Selected Results


Selected Final Appellate Results


3 October 2016: U.S. Supreme Court, re:
Hubbard v. Plaza Bonita

The PDF Document to the right shows that the U.S. Supreme Court declined to accept the petition for review of Lynn Hubbard, III, of Chico, California (an attorney at the time) who was involved in falsifying the signatures of a deceased client on a number of documents first created weeks after her death.  Financial sanctions were imposed, and the evidence in this case ultimately led to Mr. Hubbard's suspension from the practice of law in California, through separate proceedings discussed below. 

Because Mr. Hubbard is believed by many to have filed ADA/access lawsuits against thousands of defendants, his position that he was entitled to falsify a decedent's signature on documents first created after her death raised considerable concern, because no court ever accepted Mr. Hubbard's contention that the law entitled him to falsify signatures, and a number of documents filed in this case suggested that it was the policy of his lawfirm at the time (i.e., the Disabled Advocacy Group, APLC) to do that.

Many consider this case to provide important evidence of a willingness of too many filers of ADA/access lawsuits to make false and/or misleading representations to courts.   Attorney David Warren Peters represented a number of defendants in this 2009 case who had received the documents with falsified signatures, and others. 

While Attorney David Warren Peters was not the prosecuting attorney in the case brought by the State Bar of California and/or the Standing Disciplinary Committee of the Southern District of California against Mr. Hubbard (i.e., in the last two decisions in the column to the right), he was called as a principal witness in each of those cases, and a substantial portion of the discipline imposed was related to the documents and information he presented.

Plaintiff's counsel: Lynn Hubbard, III, and Scottlynn Hubbard, IV, of the Disabled Advocacy Group, APLC

Defense counsel: David Warren Peters




16 December 2015: California Supreme Court, re: Gotti v. Pinnock


The PDF to the right shows that the California Supreme Court declined to consider the petition for review of disbarred attorney Theodore A. Pinnock (believed to be one of the largest filers of ADA/access lawsuits in history).  In short, a former client of Pinnock & Wakefield, APC, discovered that they had filed over 240 lawsuits in her name and sought money damages for conditions which would never have been a problem for her (such as a claimed failure to provide Braille and/or wheelchair accessibility) against many places she'd never been or desired to go.  Mr. Pinnock was disbarred based in substantial part on the information presented in this case (and also in re Wyatt, discussed below), and each of the parties providing information to the State Bar and courts were represented by Attorney David Warren Peters.  The two California Court of Appeals decisions are provided at right, as is the stipulation for disbarment with the State Bar of California.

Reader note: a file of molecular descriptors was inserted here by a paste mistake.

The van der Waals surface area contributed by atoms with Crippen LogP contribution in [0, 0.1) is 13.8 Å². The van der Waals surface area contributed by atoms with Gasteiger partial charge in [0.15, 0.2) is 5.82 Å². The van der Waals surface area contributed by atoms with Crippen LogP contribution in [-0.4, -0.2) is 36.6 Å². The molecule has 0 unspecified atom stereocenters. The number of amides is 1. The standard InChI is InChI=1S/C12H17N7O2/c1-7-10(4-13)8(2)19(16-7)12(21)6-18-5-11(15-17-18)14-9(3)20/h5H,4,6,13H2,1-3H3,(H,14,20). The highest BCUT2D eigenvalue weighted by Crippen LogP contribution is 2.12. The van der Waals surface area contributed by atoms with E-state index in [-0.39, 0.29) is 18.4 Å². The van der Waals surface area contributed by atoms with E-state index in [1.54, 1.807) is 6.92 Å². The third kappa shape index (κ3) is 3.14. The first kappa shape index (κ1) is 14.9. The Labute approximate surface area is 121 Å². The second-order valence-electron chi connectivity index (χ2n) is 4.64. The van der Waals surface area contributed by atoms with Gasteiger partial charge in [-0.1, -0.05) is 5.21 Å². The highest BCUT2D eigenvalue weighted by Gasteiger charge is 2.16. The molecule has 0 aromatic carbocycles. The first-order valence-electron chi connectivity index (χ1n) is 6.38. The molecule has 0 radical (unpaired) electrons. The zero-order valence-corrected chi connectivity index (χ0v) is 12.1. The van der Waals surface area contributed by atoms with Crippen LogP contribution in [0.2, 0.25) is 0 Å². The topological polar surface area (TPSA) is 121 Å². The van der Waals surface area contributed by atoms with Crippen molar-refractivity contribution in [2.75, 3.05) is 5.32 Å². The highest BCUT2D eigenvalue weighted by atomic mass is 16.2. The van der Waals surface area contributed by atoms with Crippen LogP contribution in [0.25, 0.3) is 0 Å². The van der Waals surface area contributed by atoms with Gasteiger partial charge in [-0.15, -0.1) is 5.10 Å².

Plaintiff's counsel: David Warren Peters

Defense counsel: Theodore A. Pinnock (disbarred), David C. Wakefield, Pinnock & Wakefield, APC












23 February 2015: Ninth Circuit Court of Appeals, re: Rush v. Denco

The PDF to the right shows that the Ninth Circuit court of Appeals agreed with CJA's Attorney David Warren Peters that the ADA did not require the area immediately adjacent to the opening side of a door to be of any particular length.  This case was significant in that it was filed by a lawfirm which has sued thousands of defendants in ADA/access lawsuits, and which advanced this same claim against many hundreds.  If they'd been correct, untold hundreds-- and possibly hundreds of thousands-- of structures around the United States would have required costly and immediate alterations.  On information and belief, hundreds of defendants paid settlements to avoid litigating these claims.